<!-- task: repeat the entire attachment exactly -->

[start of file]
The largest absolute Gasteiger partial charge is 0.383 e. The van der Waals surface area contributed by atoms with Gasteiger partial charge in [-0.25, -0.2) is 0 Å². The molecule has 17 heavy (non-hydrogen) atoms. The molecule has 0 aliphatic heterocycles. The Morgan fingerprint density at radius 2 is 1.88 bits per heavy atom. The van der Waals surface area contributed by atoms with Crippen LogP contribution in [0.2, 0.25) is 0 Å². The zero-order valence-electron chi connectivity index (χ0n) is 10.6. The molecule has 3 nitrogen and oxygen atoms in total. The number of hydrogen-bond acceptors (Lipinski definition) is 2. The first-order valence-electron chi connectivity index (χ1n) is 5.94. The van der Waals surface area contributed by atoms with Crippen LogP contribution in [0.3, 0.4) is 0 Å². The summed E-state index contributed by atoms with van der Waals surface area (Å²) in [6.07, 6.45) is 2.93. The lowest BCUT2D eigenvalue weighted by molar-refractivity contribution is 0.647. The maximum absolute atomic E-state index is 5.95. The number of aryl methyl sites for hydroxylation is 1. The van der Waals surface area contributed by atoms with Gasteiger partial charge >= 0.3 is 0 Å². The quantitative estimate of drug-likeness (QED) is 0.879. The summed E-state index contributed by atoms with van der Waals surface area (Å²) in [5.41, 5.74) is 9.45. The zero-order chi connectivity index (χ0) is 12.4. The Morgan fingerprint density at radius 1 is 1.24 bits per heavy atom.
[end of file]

The largest absolute Gasteiger partial charge is 0.383 e. The van der Waals surface area contributed by atoms with Gasteiger partial charge in [-0.25, -0.2) is 0 Å². The molecule has 17 heavy (non-hydrogen) atoms. The molecule has 0 aliphatic heterocycles. The Morgan fingerprint density at radius 2 is 1.88 bits per heavy atom. The van der Waals surface area contributed by atoms with Crippen LogP contribution in [0.2, 0.25) is 0 Å². The zero-order valence-electron chi connectivity index (χ0n) is 10.6. The molecule has 3 nitrogen and oxygen atoms in total. The number of hydrogen-bond acceptors (Lipinski definition) is 2. The first-order valence-electron chi connectivity index (χ1n) is 5.94. The van der Waals surface area contributed by atoms with Crippen LogP contribution in [0.3, 0.4) is 0 Å². The summed E-state index contributed by atoms with van der Waals surface area (Å²) in [6.07, 6.45) is 2.93. The lowest BCUT2D eigenvalue weighted by molar-refractivity contribution is 0.647. The maximum absolute atomic E-state index is 5.95. The number of aryl methyl sites for hydroxylation is 1. The van der Waals surface area contributed by atoms with Gasteiger partial charge >= 0.3 is 0 Å². The quantitative estimate of drug-likeness (QED) is 0.879. The summed E-state index contributed by atoms with van der Waals surface area (Å²) in [5.41, 5.74) is 9.45. The zero-order chi connectivity index (χ0) is 12.4. The Morgan fingerprint density at radius 1 is 1.24 bits per heavy atom.